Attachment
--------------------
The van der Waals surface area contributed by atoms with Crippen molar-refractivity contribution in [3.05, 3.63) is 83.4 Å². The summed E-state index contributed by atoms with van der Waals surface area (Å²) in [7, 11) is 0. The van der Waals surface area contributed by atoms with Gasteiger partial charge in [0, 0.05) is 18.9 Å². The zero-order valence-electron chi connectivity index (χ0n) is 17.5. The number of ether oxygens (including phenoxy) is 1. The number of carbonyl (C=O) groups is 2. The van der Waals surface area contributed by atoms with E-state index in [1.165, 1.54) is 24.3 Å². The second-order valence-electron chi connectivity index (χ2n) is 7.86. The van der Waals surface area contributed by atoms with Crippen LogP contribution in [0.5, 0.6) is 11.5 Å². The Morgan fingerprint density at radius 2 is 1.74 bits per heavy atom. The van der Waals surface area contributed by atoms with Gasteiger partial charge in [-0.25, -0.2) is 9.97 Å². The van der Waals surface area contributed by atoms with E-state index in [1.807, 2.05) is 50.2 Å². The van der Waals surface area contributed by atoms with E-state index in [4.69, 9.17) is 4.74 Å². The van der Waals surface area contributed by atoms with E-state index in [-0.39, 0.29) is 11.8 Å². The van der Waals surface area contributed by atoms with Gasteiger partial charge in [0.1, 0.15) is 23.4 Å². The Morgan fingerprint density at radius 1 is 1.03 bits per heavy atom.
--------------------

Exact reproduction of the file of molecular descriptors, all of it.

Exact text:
The van der Waals surface area contributed by atoms with Crippen molar-refractivity contribution in [3.05, 3.63) is 83.4 Å². The summed E-state index contributed by atoms with van der Waals surface area (Å²) in [7, 11) is 0. The van der Waals surface area contributed by atoms with Gasteiger partial charge in [0, 0.05) is 18.9 Å². The zero-order valence-electron chi connectivity index (χ0n) is 17.5. The number of ether oxygens (including phenoxy) is 1. The number of carbonyl (C=O) groups is 2. The van der Waals surface area contributed by atoms with E-state index in [1.165, 1.54) is 24.3 Å². The second-order valence-electron chi connectivity index (χ2n) is 7.86. The van der Waals surface area contributed by atoms with Crippen LogP contribution in [0.5, 0.6) is 11.5 Å². The Morgan fingerprint density at radius 2 is 1.74 bits per heavy atom. The van der Waals surface area contributed by atoms with Gasteiger partial charge in [-0.25, -0.2) is 9.97 Å². The van der Waals surface area contributed by atoms with E-state index in [1.807, 2.05) is 50.2 Å². The van der Waals surface area contributed by atoms with E-state index in [4.69, 9.17) is 4.74 Å². The van der Waals surface area contributed by atoms with E-state index in [-0.39, 0.29) is 11.8 Å². The van der Waals surface area contributed by atoms with Gasteiger partial charge in [0.1, 0.15) is 23.4 Å². The Morgan fingerprint density at radius 1 is 1.03 bits per heavy atom.